Across 15 years and 70 episodes, the actor created the definitive version of Agatha Christie’s iconic detective (sorry, Sir Ken Brennagh). So, to see the man “mince” across the stage, bring out a framed and mounted moustache (which caused so many problems for the ITV lighting guys they wrote him a poem about it) or silver-tipped cane, and explain the Poirot-perfect reasoning behind that high whispering voice, is understandably the highlight of a delightfully elegant evening.
The evening is set up as an informal chat on stage between the actor and his close friend, author David Wansell, who soft serves questions that prompt ‘spontaneous’ anecdotes and reminiscences. Suchet bounds on, waving and smiling, and warmly thanks everyone for coming. Despite the often prickly and particular characters he has become known for, the man himself is affable and engaging.
He happily recounts actorly horror stories of falling flat on his face on opening nights, earning his stripes in regional repertory theatre and falling madly in love at first sight with his wife of 46 years, fellow actor Sheila Ferris. They celebrate 50 years together this year, but Suchet still looks back fondly on early days travelling the canals to each regional theatre engagement on their houseboat.
There are also touching memories of entertainer grandmother Elsie who recreated her signature music hall Sand Dance in castor sugar on the kitchen floor, and the moving moment his stern father first smiled in acceptance and pride watching his son perform as Poirot.
The fact Suchet and Wansell have been doing the same thing on and off on this tour since 2020, means there is a slightly meta sense of watching two real friends ‘act’ out a conversation, but it is done with such charm and sincerity that few would quibble. There are no truly penetrating revelations about Suchet or any of the famous faces he has worked with. This is the theatrical equivalent of being wrapped in a cosy cashmere blanket, and in troubled times (and frankly miserable weather), it’s just the ticket.
The well-worn stories of finding Poirot’s walk by clutching a penny between his buttocks or learning how to cut a mango from Prince Phillip (which famously found its way into a Poirot episode) are as delightful heard (and re-enacted) for the first or umpteenth time.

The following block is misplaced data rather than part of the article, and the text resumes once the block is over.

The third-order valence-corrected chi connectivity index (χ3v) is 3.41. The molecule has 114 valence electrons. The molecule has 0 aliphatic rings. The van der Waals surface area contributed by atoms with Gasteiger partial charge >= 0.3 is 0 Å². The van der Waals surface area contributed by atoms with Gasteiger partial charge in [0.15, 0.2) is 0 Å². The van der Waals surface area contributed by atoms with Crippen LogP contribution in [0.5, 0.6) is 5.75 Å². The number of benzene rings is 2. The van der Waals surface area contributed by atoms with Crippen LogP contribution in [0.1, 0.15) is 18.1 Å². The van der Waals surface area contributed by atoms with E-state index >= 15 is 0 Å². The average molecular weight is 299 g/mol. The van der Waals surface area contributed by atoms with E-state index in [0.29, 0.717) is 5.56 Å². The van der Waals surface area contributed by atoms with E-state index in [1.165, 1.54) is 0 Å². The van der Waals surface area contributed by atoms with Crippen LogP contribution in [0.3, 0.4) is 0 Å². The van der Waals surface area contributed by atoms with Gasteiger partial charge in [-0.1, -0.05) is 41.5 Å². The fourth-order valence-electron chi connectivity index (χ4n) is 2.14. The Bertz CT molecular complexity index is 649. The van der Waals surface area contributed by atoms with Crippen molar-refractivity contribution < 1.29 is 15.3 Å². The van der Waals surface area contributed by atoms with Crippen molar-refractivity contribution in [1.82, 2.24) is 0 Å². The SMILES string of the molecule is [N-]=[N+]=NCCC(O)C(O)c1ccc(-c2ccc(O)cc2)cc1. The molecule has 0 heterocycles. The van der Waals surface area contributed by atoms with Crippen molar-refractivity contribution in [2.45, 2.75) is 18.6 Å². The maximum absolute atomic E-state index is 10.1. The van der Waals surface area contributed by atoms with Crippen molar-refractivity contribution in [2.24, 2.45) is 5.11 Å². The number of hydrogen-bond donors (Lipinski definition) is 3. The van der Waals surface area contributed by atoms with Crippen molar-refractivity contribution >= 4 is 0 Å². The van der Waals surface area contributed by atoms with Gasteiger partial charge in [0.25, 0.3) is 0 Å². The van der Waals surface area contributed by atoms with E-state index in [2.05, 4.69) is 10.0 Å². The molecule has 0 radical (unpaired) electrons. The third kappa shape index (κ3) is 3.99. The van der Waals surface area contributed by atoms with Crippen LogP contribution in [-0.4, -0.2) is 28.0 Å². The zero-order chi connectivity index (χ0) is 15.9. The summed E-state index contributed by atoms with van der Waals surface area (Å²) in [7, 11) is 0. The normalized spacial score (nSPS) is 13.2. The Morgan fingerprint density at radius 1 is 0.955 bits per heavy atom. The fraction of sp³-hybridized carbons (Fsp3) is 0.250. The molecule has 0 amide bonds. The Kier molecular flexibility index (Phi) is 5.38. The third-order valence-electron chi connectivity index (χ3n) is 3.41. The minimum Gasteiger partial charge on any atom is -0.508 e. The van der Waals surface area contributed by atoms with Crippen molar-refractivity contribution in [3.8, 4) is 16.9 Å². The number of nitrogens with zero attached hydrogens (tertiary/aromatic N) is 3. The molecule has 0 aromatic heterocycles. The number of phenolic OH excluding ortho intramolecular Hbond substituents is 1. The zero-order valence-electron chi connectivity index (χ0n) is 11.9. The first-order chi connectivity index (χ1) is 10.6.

A prolonged second-act masterclass on how to read and act Shakespeare and more is fascinating, if a little overlong, but ultimately all roads lead one way.
The peculiar Belgian detective symbolises everything about the way Suchet approaches every role. He absolutely believes in finding any character on the page, spurred on in this case by Christie’s daughter Rosalind Hick’s exhortation over lunch to never make Poirot funny or ridiculous.
Suchet started with Christie’s description that her creation was a “walking brain”. The evening rightfully builds to an extraordinary demonstration of how the actor “found’ the voice. He starts with his own deep and richly rolling tones in the base of his diaphragm and slowly moves it up through his chest throat, mouth and head, finally taking it “behind my eyes” and “voila” there he is.
It is wonderful to watch and chimes charmingly with another reminiscence about meeting sweet old lady on the streets of Hastings when he was filming the iconic show. When she greeted him as Poirot, he made the snap choice to stay in character, so when she asked him what he was doing, he told her he was “en vacances” there. As she happily walked away, she called, “Thank you for choosing Hastings for your holiday, Mr Poirot.”
From Poirot to Lady Bracknell, Blott on the Landscape, Sigmund Freud, Reilly, Ace of Spies and so many more, audiences have much indeed to thank this singular star for.